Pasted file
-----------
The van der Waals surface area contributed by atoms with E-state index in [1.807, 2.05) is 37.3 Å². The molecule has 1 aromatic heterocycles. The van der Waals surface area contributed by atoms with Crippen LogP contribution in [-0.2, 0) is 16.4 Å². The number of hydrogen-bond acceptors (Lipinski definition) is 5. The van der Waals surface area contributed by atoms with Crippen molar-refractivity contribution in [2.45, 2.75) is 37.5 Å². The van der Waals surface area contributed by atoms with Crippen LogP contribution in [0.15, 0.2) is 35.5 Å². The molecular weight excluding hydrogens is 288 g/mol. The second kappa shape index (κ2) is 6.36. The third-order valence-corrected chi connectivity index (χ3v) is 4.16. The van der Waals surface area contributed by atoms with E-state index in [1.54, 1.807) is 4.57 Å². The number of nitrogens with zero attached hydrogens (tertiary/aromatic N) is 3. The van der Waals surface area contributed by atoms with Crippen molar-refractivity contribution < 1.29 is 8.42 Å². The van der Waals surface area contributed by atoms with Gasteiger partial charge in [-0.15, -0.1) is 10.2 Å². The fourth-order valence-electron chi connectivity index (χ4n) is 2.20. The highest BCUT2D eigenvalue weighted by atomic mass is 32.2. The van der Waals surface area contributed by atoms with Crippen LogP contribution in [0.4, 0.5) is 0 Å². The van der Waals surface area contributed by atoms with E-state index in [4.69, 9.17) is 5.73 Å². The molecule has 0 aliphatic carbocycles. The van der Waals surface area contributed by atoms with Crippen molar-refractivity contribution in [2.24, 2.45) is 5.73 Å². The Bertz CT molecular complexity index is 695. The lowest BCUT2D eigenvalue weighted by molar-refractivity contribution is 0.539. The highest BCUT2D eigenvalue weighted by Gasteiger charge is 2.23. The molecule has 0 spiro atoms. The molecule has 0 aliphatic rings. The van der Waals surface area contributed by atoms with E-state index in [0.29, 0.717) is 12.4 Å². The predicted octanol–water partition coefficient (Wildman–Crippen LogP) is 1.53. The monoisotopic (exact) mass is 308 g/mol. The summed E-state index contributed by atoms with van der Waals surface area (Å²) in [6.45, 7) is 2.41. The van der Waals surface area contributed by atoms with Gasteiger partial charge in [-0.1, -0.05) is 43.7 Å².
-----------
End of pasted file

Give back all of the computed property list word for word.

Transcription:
The van der Waals surface area contributed by atoms with E-state index in [1.807, 2.05) is 37.3 Å². The molecule has 1 aromatic heterocycles. The van der Waals surface area contributed by atoms with Crippen LogP contribution in [-0.2, 0) is 16.4 Å². The number of hydrogen-bond acceptors (Lipinski definition) is 5. The van der Waals surface area contributed by atoms with Crippen molar-refractivity contribution in [2.45, 2.75) is 37.5 Å². The van der Waals surface area contributed by atoms with Crippen LogP contribution in [0.15, 0.2) is 35.5 Å². The molecular weight excluding hydrogens is 288 g/mol. The second kappa shape index (κ2) is 6.36. The third-order valence-corrected chi connectivity index (χ3v) is 4.16. The van der Waals surface area contributed by atoms with E-state index in [1.54, 1.807) is 4.57 Å². The number of nitrogens with zero attached hydrogens (tertiary/aromatic N) is 3. The van der Waals surface area contributed by atoms with Crippen molar-refractivity contribution < 1.29 is 8.42 Å². The van der Waals surface area contributed by atoms with Gasteiger partial charge in [-0.15, -0.1) is 10.2 Å². The fourth-order valence-electron chi connectivity index (χ4n) is 2.20. The highest BCUT2D eigenvalue weighted by atomic mass is 32.2. The van der Waals surface area contributed by atoms with Crippen LogP contribution in [0.4, 0.5) is 0 Å². The van der Waals surface area contributed by atoms with E-state index in [4.69, 9.17) is 5.73 Å². The molecule has 0 aliphatic carbocycles. The van der Waals surface area contributed by atoms with Crippen molar-refractivity contribution in [2.24, 2.45) is 5.73 Å². The Bertz CT molecular complexity index is 695. The lowest BCUT2D eigenvalue weighted by molar-refractivity contribution is 0.539. The highest BCUT2D eigenvalue weighted by Gasteiger charge is 2.23. The molecule has 0 spiro atoms. The molecule has 0 aliphatic rings. The van der Waals surface area contributed by atoms with E-state index in [0.29, 0.717) is 12.4 Å². The predicted octanol–water partition coefficient (Wildman–Crippen LogP) is 1.53. The monoisotopic (exact) mass is 308 g/mol. The summed E-state index contributed by atoms with van der Waals surface area (Å²) in [6.45, 7) is 2.41. The van der Waals surface area contributed by atoms with Gasteiger partial charge in [-0.1, -0.05) is 43.7 Å².